By JOY BROWN
With Findlay’s general fund balance expected to be more than $9 million at year’s end, city officials seem to have come to a consensus on the need for long-term fiscal planning.
For three years, Auditor Jim Staschiak has advocated at least a two-year budget plan that would set priorities for the following year and provide a rough outline of priorities two years out.
On Monday, Mayor Lydia Mihalik said the administration plans to promote just that as her office and City Council work through the 2015 budget this fall.
But disagreements continue between the mayor and auditor regarding the interplay of expenses and revenues, particularly when it comes to estimating.
At 5 p.m. today, Findlay’s mid-year budget review, offered by the auditor, will provide information to council and administrators on how this year is shaping up, compared with what was budgeted in January.
Council will also hear another appeal for long-term planning, Staschiak said.
The city, he thinks, should first determine the right level of services and figure out how much those services will cost.
But that money-management stance has clashed with the administration’s, which continues to contend just the opposite.
Expense priorities should be based on clear revenue trends, according to Milhalik. That’s how household budgets are organized, she said: people pay for what they can afford.
“Being able to properly project revenues more than one year at a time is just as important as expenses,” Mihalik said.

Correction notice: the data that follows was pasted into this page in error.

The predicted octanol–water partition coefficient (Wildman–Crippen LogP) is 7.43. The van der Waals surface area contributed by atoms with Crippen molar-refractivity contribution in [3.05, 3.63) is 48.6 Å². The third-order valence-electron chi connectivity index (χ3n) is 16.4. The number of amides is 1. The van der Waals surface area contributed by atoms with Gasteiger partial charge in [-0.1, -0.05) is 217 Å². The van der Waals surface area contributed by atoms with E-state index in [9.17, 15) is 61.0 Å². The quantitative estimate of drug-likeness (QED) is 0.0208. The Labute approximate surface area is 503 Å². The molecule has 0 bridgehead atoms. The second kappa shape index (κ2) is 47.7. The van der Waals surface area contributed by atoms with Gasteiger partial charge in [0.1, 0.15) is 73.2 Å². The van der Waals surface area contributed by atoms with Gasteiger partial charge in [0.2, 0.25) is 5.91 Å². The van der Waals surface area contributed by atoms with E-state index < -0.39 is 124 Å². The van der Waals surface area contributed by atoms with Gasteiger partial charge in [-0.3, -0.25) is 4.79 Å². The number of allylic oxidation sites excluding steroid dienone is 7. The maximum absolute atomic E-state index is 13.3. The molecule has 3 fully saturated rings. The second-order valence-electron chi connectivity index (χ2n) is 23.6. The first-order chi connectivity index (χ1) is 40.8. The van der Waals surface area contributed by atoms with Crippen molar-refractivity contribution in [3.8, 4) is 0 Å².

During the past few years, Mihalik said, the city’s revenue streams have varied widely. She pointed to the city’s year-end general fund balance in 2012, which was projected to be $500,000 but instead ended up at $1.2 million, in part thanks to unexpectedly higher tax amounts.
Mihalik looks for 2015 to be a benchmark year, however. The economy is more stable, and income from the city’s former quarter-percent income tax will finally be absent from the books.
Having a healthy end-year balance in the general fund, Mihalik said, means the city has already been planning and rebounding from the recession, and will have enough money to weather another storm without asking taxpayers for more money.
For 2015, estimated general fund revenue, recently approved by City Council, is $26.8 million.
At this time last year, the estimate of general fund revenue for 2014 was $22.6 million. The revenue figure for this year is now estimated at $26.7 million.
The city next year intends to increase the amount of city income tax revenue that goes to capital improvements from 17 percent to 18 percent.